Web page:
However, this category deals more with things which many may not be aware are inappropriate for various reasons (some of them legal).

It is a common request by members of a congregation when asked their input on features to have many of the membership resources they already use placed upon the website to make them even more accessible. These are resources such as:

  • Church directories
  • Weekly church bulletins
  • Prayer request lists
  • Travelers lists
  • Contribution and other financial reports

Such things are common resources when one is a part of the body of Christ. The leap toward providing such resources on a website is not a large one. However, it forgets a key reality of how the Internet works: it is very public.

Personal Information

As a possible side effect of determining a specific scope is forgetting that while the website is built for a specific purpose, its audience is not limited to the one it was purposed for. This means that even if the scope of your church website is to primarily serve the needs of the members (with member resources), its access will not be limited to those members (without specific design choices [see below]).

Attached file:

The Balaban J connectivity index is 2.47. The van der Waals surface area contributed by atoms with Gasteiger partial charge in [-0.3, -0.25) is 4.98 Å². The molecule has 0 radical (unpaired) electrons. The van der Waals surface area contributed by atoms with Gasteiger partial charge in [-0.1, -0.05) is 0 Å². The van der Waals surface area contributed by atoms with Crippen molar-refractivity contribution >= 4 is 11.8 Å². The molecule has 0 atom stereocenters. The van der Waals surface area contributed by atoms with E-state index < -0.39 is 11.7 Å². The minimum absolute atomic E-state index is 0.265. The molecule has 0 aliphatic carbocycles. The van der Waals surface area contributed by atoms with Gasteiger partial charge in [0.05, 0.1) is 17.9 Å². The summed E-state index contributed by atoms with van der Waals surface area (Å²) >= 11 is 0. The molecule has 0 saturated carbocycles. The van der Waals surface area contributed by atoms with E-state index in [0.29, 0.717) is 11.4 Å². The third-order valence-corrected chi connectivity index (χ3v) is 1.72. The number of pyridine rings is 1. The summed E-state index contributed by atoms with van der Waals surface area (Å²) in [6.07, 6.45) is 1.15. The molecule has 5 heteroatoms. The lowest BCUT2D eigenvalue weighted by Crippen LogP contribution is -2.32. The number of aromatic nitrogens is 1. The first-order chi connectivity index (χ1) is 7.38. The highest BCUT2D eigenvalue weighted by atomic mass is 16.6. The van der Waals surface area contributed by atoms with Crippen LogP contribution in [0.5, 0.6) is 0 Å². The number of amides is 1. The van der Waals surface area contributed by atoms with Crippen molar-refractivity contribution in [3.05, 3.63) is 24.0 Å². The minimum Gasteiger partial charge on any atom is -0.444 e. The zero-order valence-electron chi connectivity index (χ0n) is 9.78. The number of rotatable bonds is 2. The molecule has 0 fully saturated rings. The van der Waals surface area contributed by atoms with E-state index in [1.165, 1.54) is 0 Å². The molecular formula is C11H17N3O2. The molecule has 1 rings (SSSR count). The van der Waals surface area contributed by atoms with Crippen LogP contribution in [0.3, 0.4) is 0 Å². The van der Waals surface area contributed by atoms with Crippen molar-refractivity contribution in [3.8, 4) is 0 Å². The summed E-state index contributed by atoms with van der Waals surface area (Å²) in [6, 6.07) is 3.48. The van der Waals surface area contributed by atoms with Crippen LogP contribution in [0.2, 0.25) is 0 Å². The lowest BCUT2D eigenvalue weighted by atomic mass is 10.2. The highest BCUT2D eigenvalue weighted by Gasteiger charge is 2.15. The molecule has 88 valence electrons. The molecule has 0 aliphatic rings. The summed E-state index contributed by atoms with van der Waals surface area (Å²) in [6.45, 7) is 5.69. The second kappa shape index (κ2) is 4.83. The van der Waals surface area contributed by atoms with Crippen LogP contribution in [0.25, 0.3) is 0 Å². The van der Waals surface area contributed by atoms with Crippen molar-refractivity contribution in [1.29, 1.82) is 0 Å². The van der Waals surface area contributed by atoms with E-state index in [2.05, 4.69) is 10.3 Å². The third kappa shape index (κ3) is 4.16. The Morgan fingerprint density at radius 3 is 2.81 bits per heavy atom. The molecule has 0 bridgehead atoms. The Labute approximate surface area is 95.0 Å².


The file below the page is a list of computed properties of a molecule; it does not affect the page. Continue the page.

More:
If this does not seem serious, consider the following scenarios:

  1. The Jones’ make it known to the congregation that they will be traveling throughout the country for the next three weeks. Prayers are coveted for their safety and their plans are placed on a prayer or travelers list. Not only does the congregation know about the Jones’ absence from their house for three weeks…so does the entire city (and beyond). While not exactly the same as placing a “vacant” sign on the front door, the effect is similar as there exist criminals that search for this very thing!2

  2. Mrs. Michaels is a widow in poor health. She is soon to be undergoing surgery and makes that need known in a prayer list that is posted. As she recovers she starts receiving letters or phone calls of sympathy from someone she does not know. In time it is discovered she has attracted the attention of someone that is inappropriate and unwanted. Though likely harmless, this connection happened due to the anonymity of the internet and the open door created by having personal information posted online.